Julius Martov said...
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Julius Martov said...
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Luc Morin said...

Nobody in the world will accept your version of this history...After the tascon list, the abstention a the election, the close contact with the facist state Cuba, it would be amazing to believe that chavez is doing a fine job...Please wake up...Por favor despierta te !

Who? said...

Wow Eva, so I guess you mean to say that there is no freedom of speech in the US but yes in Venezuela? How about closing down TV stations, or revamping a Constititution to allow ONE person to rule until his death, just like let's think> oh yes, CUBA?
I don't mind your bias or political view, but do question your tactics; the means justify the ends?
Sure, I am not in Venezuela, but to suggest that we believe you just because you are is an intrusion on intelligence! The facts speak for themselves; despite how well intentioned CHAVEZ might be, he is never the less taking power away from everyone in order to retain it for himself...

Who? said...


Don't keep on waiting to see...just open your eyes.

You have the right to speak...but I do wonder why we give you the right to think?

Oh well, God was responsible for that so what can a grown up person do...

Listen, can you verify the specifics for us? How about this one; Chavez is going to rule for ever...there is no disputing this fact if he is successful in revamping his country's constitution; I wonder what you would think if Bush tried doing the same???

Julius Martov said...

Should I post this by Yoshie Furuhashi of MRzine? After all it notes the piece by Stephen Zunes, notorious "social fascist", I just sent. It would be a counter-revolutionary act to draw further attn. to Zunes wouldn't it?

An Empire of NGOs

On the question of Western "NGO"1 interventions in nations of the global South and their relations to the US-led multinational empire, there regrettably is no consensus on the broadly defined Left. The lack of consensus even among leftists makes it impossible to raise the consciousness of the Western public about the roles of "NGOs" in the empire's "regime change" campaigns, which negate the essence of democracy in the name of "democracy assistance."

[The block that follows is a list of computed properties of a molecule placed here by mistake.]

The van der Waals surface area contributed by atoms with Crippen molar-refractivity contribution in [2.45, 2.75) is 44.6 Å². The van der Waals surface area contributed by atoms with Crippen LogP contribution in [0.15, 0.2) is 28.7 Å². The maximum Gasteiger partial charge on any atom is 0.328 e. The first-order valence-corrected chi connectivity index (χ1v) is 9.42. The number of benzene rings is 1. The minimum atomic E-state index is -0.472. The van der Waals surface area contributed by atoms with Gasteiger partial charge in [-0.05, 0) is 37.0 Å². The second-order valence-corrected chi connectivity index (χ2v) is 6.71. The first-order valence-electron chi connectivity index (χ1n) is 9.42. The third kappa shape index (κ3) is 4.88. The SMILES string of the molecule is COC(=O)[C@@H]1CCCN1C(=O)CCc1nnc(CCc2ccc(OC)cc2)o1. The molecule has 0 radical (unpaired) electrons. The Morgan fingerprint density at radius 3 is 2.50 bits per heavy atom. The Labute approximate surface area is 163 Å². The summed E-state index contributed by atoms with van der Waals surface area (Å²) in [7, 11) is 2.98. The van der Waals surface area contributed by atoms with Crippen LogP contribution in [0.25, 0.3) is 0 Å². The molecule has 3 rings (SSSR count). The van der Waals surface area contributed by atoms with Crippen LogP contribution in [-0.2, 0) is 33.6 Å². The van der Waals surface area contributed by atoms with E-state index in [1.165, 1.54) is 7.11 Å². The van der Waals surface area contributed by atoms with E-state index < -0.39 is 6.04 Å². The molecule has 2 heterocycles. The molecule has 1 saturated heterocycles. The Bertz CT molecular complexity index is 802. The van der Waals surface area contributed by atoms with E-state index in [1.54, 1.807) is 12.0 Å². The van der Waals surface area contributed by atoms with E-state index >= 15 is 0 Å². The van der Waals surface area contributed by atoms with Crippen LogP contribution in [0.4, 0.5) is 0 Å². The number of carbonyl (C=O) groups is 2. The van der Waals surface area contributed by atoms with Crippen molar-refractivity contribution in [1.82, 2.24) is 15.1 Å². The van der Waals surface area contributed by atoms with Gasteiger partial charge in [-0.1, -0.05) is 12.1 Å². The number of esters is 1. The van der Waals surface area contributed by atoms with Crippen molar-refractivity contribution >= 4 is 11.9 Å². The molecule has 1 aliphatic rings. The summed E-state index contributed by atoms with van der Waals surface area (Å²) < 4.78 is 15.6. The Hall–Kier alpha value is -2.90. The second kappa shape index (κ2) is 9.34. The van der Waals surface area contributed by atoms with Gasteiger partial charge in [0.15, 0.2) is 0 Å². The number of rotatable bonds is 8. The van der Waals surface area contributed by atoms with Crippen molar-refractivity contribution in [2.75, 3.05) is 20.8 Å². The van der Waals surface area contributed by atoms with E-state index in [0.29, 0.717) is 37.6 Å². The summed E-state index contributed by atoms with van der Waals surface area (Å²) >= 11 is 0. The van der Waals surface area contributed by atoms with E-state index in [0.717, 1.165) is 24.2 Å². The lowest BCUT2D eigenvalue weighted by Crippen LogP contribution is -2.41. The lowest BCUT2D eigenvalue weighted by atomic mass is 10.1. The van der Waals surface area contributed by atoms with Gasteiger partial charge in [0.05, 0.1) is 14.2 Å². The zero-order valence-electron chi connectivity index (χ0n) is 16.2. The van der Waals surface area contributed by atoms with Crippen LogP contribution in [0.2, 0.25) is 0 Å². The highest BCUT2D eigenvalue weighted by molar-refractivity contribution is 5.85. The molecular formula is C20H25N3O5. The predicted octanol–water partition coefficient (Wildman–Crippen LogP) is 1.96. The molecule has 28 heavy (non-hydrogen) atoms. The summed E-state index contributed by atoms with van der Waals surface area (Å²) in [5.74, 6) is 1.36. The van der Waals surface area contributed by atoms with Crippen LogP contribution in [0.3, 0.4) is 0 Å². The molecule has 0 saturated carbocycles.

Take a look at a recent series of exchanges over the International Center on Nonviolent Conflict 2 in the Green Left Weekly:

* "Interview with Eva Golinger: US Continues Destabilisation Push in Venezuela" (GLW 716, 28 June 2007)

* Jack DuVall (President, ICNC), "Gollinger Interview" (Letter to the Editor, GLW 718, 22 July 2007)

* Michael Barker, "Promoting 'Democracy' through Civil Disobedience" (GLW 722, 25 August 2007)

* Stephen Zunes, "Inaccurate and Unfair Attacks on the ICNC" (GLW 723, 31 August 2007)

* Michael Barker, "An Accurate and Fair Critique of the International Center on Nonviolent Conflict" (GLW 725, 22 September 2007)

I doubt that Eva Gollinger or Michael Barker has been able to persuade Stephen Zunes that leftists shouldn't be serving as "chair of the board of academic advisers" of the ICNC (Zunes, 31 August 2007) or otherwise supporting it or any other institution like it. Can anyone?

1 I put the term "Non-Governmental Organizations" between quotation marks, for some of the "NGOs" in question are wholly or largely funded by the United States government and other governments of the multinational empire. The Solidarity Center is a good example: "A well-kept secret about Solidarity Center is that it received 90% (nearly $30 million) of its annual revenue from the U.S. State Department and other government agencies of the Bush administration, but it got less than 2% ($600,000) from the AFL-CIO. These figures are from Solidarity Center's 2003-2004 Annual Report" (Harry Kelber, "How Sweeney Won Three Sham Re-elections; His Role in ULLICO Scandal and Elsewhere," Labor Educator -- downloadable in PDF at